Emergency medicine clinicians are mandated reporters, legally, which obligates clinicians to report any behavior suspicious for child maltreatment to local authorities. Pediatric patients often present to the emergency department with concern for physical injury and other pervasive complaints. In some cases, these injuries are nonaccidental. To appropriately advocate and protect children from further physical and emotional trauma, it is important for clinicians to recognize the signs and symptoms of child maltreatment and sexual abuse.
Children who suffer from nonaccidental injuries often present to the emergency department.
It is prudent to gather a thorough history and physical examination of any injured child in the emergency room setting.
It is important to follow evidence-based guidelines to detect occult injuries in nonverbal children who may be suffering from nonaccidental trauma.
Children who suffer from child sexual abuse may present with vague pervasive symptoms, such as headache, abdominal pain, and depression.
Multidisciplinary teams are key to providing adequate care for children who suffer from child sexual or physical abuse.
Nonaccidental trauma (NAT): A life-threatening condition that should be considered in all cases of significant trauma in which mechanism of injury cannot be verified or explained.
Note : Judgment regarding consistency of mechanism of injury, appropriateness of parental behavior, and other such considerations can be helpful, but do not rule out NAT.
Child abuse and neglect: “Any recent act or failure to act on the part of a parent or caretaker, which results in death, serious physical or emotional harm, sexual abuse or exploitation, or an act or failure to act which presents an imminent risk of serious harm.”
Mandated reporting: Child abuse must be reported when anyone who is a legally mandated reporter has knowledge of or observes a child in his or her professional capacity, or within the scope of his or her employment, whom he or she knows or reasonably suspects has been the victim of child abuse or neglect.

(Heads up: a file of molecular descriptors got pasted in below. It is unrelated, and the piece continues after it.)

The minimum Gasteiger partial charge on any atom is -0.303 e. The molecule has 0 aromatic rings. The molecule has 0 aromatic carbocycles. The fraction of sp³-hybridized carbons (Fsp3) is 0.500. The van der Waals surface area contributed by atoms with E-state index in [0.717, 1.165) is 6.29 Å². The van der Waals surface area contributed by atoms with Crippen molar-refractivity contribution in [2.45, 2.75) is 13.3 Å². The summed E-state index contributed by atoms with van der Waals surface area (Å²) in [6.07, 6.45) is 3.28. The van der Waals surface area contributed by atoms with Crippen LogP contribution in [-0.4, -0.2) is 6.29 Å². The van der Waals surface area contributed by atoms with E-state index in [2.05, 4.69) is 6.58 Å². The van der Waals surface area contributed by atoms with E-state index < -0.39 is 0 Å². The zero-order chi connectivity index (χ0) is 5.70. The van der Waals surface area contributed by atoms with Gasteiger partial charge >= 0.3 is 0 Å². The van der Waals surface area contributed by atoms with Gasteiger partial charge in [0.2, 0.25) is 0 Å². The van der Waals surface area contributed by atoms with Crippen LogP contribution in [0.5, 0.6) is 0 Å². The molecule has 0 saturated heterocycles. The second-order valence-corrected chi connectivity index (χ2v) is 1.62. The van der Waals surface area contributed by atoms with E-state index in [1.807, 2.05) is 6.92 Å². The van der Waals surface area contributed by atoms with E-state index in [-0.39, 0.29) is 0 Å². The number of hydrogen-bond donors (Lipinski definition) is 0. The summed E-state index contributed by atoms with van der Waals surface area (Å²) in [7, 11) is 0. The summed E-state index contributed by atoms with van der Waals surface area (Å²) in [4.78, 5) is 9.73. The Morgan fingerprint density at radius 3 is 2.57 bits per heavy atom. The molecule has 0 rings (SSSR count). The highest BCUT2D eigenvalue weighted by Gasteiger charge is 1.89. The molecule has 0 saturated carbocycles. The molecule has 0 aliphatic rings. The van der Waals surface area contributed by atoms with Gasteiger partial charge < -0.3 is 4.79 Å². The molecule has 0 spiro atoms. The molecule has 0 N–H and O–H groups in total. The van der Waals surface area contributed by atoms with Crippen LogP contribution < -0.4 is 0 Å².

Mandated reporter: Includes (but is not limited to) any person who in their professional capacity is responsible for caring for children and specifically in the medical/hospital setting, includes nurses, paramedics, emergency medical technicians, physicians, dentists, chiropractors, alternative health practitioners, physical therapists, and mental health professionals, including clinical social workers, mental health trainees and interns; marriage, family, and child counselors; school counselors; psychologists, psychological assistants, and interns; and drug counselors.
Children most often present to the emergency department (ED) with accidental injuries. In some situations, however, the injuries are nonaccidental. An inflicted injury that is unrecognized by clinicians can lead to subsequent injury and death. In the case of an injured child who is returned to an unsafe environment, there is an 11% to 50% chance of a subsequent injury. , It is prudent for emergency medicine providers to practice using evidence-based guidelines to ensure the safety and well-being of all children.
In situations of high acuity and significant hemodynamic compromise, it is pertinent to focus on the ABCD’s of clinical management (airway, breathing, circulation, and disability). Children, especially young children, often present to the ED with life-threatening traumatic injuries. These children may be apneic, obtunded, lethargic, or inconsolable without obvious injury initially. It is critical to keep the differential diagnosis wide upon initial management of the injured pediatric patient.
In evaluating stable children with injuries, emergency medicine clinicians must consider NAT. Although it can be challenging to determine the diagnosis of child physical abuse in the emergency department (ED) setting, a thorough history and physical examination, laboratory and radiographic evaluation, and reliance on a team of experts significantly improve detection of child abuse.
It is also prudent to recognize that undiagnosed medical conditions, child abuse mimics, and accidental injury may best explain the child’s presentation. Evidence-based practices for ED evaluation of child physical abuse do exist, but studies indicate inconsistent adherence to recommendations. Use of checklists, algorithms, and physical abuse order sets has demonstrated improved compliance with best practices, and subsequently, improved clinical evaluation of suspected child abuse.
History of presenting illness
Once an injury in a child has been identified, a detailed history must include mechanism, timing, preceding events, subsequent events, and the current symptoms the child suffers.
Caregivers often provide the history even when injured children are verbal. The plausibility of the history should be considered, given the child’s developmental stage and the injuries suffered by the child ( Table 1 ). The classic example is the child who “rolled off the bed” without being of an age when rolling is a likely milestone to have achieved. Prior medical history and a thorough review of systems (easy bruising or bleeding, frequent falls, ataxia, delayed healing, prior fractures) may indicate an undiagnosed medical condition that may explain the current injuries.